There is a passage in the Epistle of Peter that has been thought to support such an affirmation: “It is better that ye suffer for well-doing than for evil-doing. For Christ also suffered once for all for sins, the just for the unjust, that he might bring us to God, having been put to death in the flesh, but having been quickened by the Spirit, in which also he went and preached unto the spirits in prison, having been disobedient aforetime (not were disobedient) when the long-suffering of God waited in the days of Noah. Forasmuch then as Christ hath suffered for us in the flesh, arm yourselves likewise with the same mind, for he that hath suffered in the flesh hath ceased from sin, that ye may live no longer to the lusts of men but to the will of God.” One of the favorite studies of St. Peter was the writings of his brother Paul, in which he found many things difficult for him to comprehend. But he discovered that Paul had, humanly speaking, clearer conceptions of the deep spirituality of Christianity than any other one of the apostles. True, whatever any of the apostles uttered and presented as inspired was infallible, nevertheless they were strongly inclined to lay the foundation of the Church in the faith of Israel. Paul, however, had breadth enough to found a universal and permanent religion on Jesus Christ as chief corner-stone elect and precious. Peter, observing this depth of meaning in the preaching of St. Paul, was deeply imbued with its spirit and thought. Paul had taught the Romans that Jesus .Christ according to the flesh was born of the seed of David, but was demonstrated to be the Son of God by the power of the Holy Ghost in the splendid fact of his resurrection from the dead. In penning the passage under consideration, I think Peter had in his memory this teaching of Paul. When the Scriptures wish to speak of the putting forth of observed divine energy and power, they use the term Spirit of God. For example, it is said, “Ye shal1 receive power, the Holy Ghost coming upon you.” “God anointed Jesus with the Holy Ghost and with power.” Jesus, having suffered even unto death, was elevated to glory by the Holy Ghost. In the Epistle of Peter four great thoughts seem to be constantly struggling for utterance. They tinge all trains of his meditations. These thoughts to which he makes such constant reference are, the sufferings of Christ, the power of the Holy Ghost, the spirituality of the Church, and the condition of the lost. In the passage above quoted he tells the Church, exposed to persecution on all sides, it is better to suffer for well-doing than to suffer for ill-doing. This thought he impresses by the example of Christ, the greatest of all sufferers. The suffering of the Church for righteousness’ sake suggests to his mind the suffering of the Redeemer for a lost and ruined world. The sufferings and death of the Saviour suggest his triumphant resurrection through the power of the Holy Ghost. The quickening, raising of Christ from the dead, naturally suggests his powerful manifestation under the preaching of the Gospel. The glorious manifestations of the Holy Ghost through the preaching of the apostles, bringing from darkness to light three thousand in a day, naturally suggests the smallness of his success under the preaching of Noah, that great preacher of righteousness, saving only eight souls out of an innumerable host through a period protracted for a hundred and twenty years. The antediluvians were notorious in Jewish history for their persistency of wickedness. They continued in this wickedness, says the Saviour, until the very day that Noah entered into the ark and the flood came and destroyed them all. The almost utter failure of the Holy Ghost in saving the antediluvians would naturally suggest to Peter the multitudes of the finally lost. In meditating upon those unnumbered multitudes, the place of their present abode would necessarily be suggested to his feeling heart. But there is nothing in the train of thought or in the connection that could naturally or logically suggest the descent of Jesus into the lower world, or into the place prepared for the devil and his angels, to re-open the doors of invitation and hope. The thought of such a descent is wholly foreign to the mind of Peter, and it is grammatically impossible to the Greek text. In the examination of I Peter iii, 19 and 20, two inquiries force themselves upon our attention: Did the disobedience that is spoken of, take place at the time of the preaching that is spoken of; or was the preaching at one time and the disobedience at another time? Were these two events co-existent, synchronous, or were they not? If the Greek language has not resources sufficient to answer these questions it would be an instance of its imperfection. If that language can determine these questions, it would be an imperfection in Greek scholarship not to perceive and know it. In the Greek language, a participle agreeing with a noun expresses an essential attribute of that noun, provided both the noun and the participle have the article.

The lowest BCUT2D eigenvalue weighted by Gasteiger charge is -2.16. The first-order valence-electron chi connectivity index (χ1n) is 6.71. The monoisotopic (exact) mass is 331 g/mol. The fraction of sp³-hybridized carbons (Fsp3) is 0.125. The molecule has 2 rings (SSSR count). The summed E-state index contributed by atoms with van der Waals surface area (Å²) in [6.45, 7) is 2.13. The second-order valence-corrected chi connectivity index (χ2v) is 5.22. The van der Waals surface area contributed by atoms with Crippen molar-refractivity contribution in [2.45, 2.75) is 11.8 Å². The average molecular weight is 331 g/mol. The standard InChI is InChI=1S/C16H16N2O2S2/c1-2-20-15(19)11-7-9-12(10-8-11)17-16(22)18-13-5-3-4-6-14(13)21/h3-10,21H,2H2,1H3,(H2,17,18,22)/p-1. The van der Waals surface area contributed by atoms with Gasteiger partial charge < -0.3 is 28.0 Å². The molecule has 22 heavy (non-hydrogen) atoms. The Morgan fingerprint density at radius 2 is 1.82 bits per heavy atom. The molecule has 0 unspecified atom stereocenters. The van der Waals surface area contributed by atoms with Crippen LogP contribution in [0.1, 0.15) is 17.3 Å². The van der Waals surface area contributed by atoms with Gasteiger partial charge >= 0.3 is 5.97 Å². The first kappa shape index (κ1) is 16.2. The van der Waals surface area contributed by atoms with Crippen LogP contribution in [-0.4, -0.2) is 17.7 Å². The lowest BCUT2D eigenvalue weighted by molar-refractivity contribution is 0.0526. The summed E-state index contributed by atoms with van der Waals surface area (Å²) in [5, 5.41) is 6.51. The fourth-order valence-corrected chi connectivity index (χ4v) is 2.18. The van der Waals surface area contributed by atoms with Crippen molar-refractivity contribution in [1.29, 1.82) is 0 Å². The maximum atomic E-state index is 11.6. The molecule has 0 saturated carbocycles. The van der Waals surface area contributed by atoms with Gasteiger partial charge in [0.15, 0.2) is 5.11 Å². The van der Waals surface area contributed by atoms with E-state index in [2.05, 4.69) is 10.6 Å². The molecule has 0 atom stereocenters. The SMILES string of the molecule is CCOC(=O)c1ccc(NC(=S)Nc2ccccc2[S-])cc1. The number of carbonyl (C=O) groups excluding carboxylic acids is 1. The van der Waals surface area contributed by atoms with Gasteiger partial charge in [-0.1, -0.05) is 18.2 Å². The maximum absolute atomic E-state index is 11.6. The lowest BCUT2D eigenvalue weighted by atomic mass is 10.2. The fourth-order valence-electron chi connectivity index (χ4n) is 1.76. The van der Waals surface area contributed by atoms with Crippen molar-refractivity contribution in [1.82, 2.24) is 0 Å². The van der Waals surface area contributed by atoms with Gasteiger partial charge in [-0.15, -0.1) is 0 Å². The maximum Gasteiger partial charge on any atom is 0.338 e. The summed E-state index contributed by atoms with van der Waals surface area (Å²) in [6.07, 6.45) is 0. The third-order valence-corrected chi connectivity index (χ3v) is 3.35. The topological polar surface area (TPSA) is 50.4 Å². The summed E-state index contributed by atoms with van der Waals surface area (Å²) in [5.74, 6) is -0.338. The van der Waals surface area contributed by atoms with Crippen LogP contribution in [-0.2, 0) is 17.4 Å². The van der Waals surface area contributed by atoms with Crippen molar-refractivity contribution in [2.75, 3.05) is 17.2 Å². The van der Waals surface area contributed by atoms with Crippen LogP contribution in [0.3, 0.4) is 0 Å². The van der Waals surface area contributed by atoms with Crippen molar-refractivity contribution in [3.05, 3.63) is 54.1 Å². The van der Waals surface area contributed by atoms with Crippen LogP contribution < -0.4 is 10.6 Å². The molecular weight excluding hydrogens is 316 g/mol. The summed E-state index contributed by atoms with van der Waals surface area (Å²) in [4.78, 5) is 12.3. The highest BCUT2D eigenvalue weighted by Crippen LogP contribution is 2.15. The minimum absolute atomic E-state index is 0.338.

But if the noun has the article and the participle agreeing with it has not the article, then the participle expresses not an essential attribute of the noun, but some accidental circumstance of the noun. Our authorized version as well as the new translation translates the participle apeisqhsasi as a finite verb with a relative pronoun, "who were disobedient.” This translation would be correct if the participle were preceded by the article tois. If the article were present the participle would express the absolute general and habitual disobedience of the antediluvians to all God’s mandates, and it would not necessitate the co-existence of the two events. But if the tois article were not before the participle, then the participle would express the specific disobedience of the antediluvians to the specific preaching addressed to them. This would necessitate the co-existence of the disobedience and the preaching. The aorist participle apeisqesasi being without the article , and referring back to the noun pneumasi, which has the article, expresses not an essential attribute, but merely a contingent circumstance of the noun. Indeed, the participle has the sense of an adjective, and implies that the disobedience spoken of was co-existent with the preaching spoken of. It really describes the disobedient state of the spirits at the time of Noah, and under his preaching. This aorist participle, therefore, being without the article, demonstrates that the preaching spoken of and the disobedience of the spirits were synchronous events. And this demonstrates that the preaching spoken of was not performed by Christ, but by Noah under the special call and inspiration of the Holy Ghost, who also strove mightily with the people of that generation. The rendering of this participle by a finite verb with the relative pronoun, is not allowed by the Greek language. There is, therefore, no basis for the hypothesis of Christ’s preaching his Gospel to the antediluvians in the under world or in the abode of the lost. Besides the grammatical prohibition of this rendering, nothing could have been more irrelevant in the logical train of St. Peter’s thoughts, than the going of Christ between his death and resurrection to offer to the lost, deliverance from the great calamity of sin. We thus see that there is no countenance given in the Scriptures to the hypothesis of a future probationary state. They uniformly represent the condition of the finally impenitent as a state forever irreversible. (See A. T. Robertson's "Word Pictures In The New Testament" for fuller treatement - WST).